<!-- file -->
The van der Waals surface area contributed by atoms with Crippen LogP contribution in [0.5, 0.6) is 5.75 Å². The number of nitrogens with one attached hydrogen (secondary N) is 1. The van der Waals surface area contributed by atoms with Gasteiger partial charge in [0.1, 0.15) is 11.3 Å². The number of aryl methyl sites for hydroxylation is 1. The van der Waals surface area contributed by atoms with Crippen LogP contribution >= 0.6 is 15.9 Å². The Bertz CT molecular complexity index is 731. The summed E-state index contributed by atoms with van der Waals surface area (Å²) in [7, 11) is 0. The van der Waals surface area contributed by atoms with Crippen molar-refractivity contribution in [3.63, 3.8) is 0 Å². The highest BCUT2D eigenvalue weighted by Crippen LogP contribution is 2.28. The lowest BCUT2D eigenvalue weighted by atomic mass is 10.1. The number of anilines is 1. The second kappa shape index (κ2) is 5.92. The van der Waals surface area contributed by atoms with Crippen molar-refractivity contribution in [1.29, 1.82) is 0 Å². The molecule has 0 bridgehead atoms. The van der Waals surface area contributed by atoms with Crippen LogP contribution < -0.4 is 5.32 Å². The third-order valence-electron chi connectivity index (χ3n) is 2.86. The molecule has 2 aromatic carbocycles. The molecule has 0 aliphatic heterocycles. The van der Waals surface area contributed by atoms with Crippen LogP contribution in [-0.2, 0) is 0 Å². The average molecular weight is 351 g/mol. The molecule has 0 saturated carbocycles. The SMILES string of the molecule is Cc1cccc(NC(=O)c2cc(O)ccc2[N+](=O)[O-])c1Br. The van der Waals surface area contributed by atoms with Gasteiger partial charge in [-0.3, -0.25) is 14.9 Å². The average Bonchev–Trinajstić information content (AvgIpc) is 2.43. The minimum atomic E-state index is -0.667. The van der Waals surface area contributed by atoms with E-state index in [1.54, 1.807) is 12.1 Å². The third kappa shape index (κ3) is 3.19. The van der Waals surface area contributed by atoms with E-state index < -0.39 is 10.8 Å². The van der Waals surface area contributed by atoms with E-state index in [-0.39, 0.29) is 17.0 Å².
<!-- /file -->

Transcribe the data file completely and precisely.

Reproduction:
The van der Waals surface area contributed by atoms with Crippen LogP contribution in [0.5, 0.6) is 5.75 Å². The number of nitrogens with one attached hydrogen (secondary N) is 1. The van der Waals surface area contributed by atoms with Gasteiger partial charge in [0.1, 0.15) is 11.3 Å². The number of aryl methyl sites for hydroxylation is 1. The van der Waals surface area contributed by atoms with Crippen LogP contribution >= 0.6 is 15.9 Å². The Bertz CT molecular complexity index is 731. The summed E-state index contributed by atoms with van der Waals surface area (Å²) in [7, 11) is 0. The van der Waals surface area contributed by atoms with Crippen molar-refractivity contribution in [3.63, 3.8) is 0 Å². The highest BCUT2D eigenvalue weighted by Crippen LogP contribution is 2.28. The lowest BCUT2D eigenvalue weighted by atomic mass is 10.1. The number of anilines is 1. The second kappa shape index (κ2) is 5.92. The van der Waals surface area contributed by atoms with Crippen molar-refractivity contribution in [1.29, 1.82) is 0 Å². The molecule has 0 bridgehead atoms. The van der Waals surface area contributed by atoms with Crippen LogP contribution < -0.4 is 5.32 Å². The third-order valence-electron chi connectivity index (χ3n) is 2.86. The molecule has 2 aromatic carbocycles. The molecule has 0 aliphatic heterocycles. The van der Waals surface area contributed by atoms with Crippen LogP contribution in [-0.2, 0) is 0 Å². The average molecular weight is 351 g/mol. The molecule has 0 saturated carbocycles. The SMILES string of the molecule is Cc1cccc(NC(=O)c2cc(O)ccc2[N+](=O)[O-])c1Br. The van der Waals surface area contributed by atoms with Gasteiger partial charge in [-0.3, -0.25) is 14.9 Å². The average Bonchev–Trinajstić information content (AvgIpc) is 2.43. The minimum atomic E-state index is -0.667. The van der Waals surface area contributed by atoms with E-state index in [1.54, 1.807) is 12.1 Å². The third kappa shape index (κ3) is 3.19. The van der Waals surface area contributed by atoms with E-state index < -0.39 is 10.8 Å². The van der Waals surface area contributed by atoms with E-state index in [-0.39, 0.29) is 17.0 Å².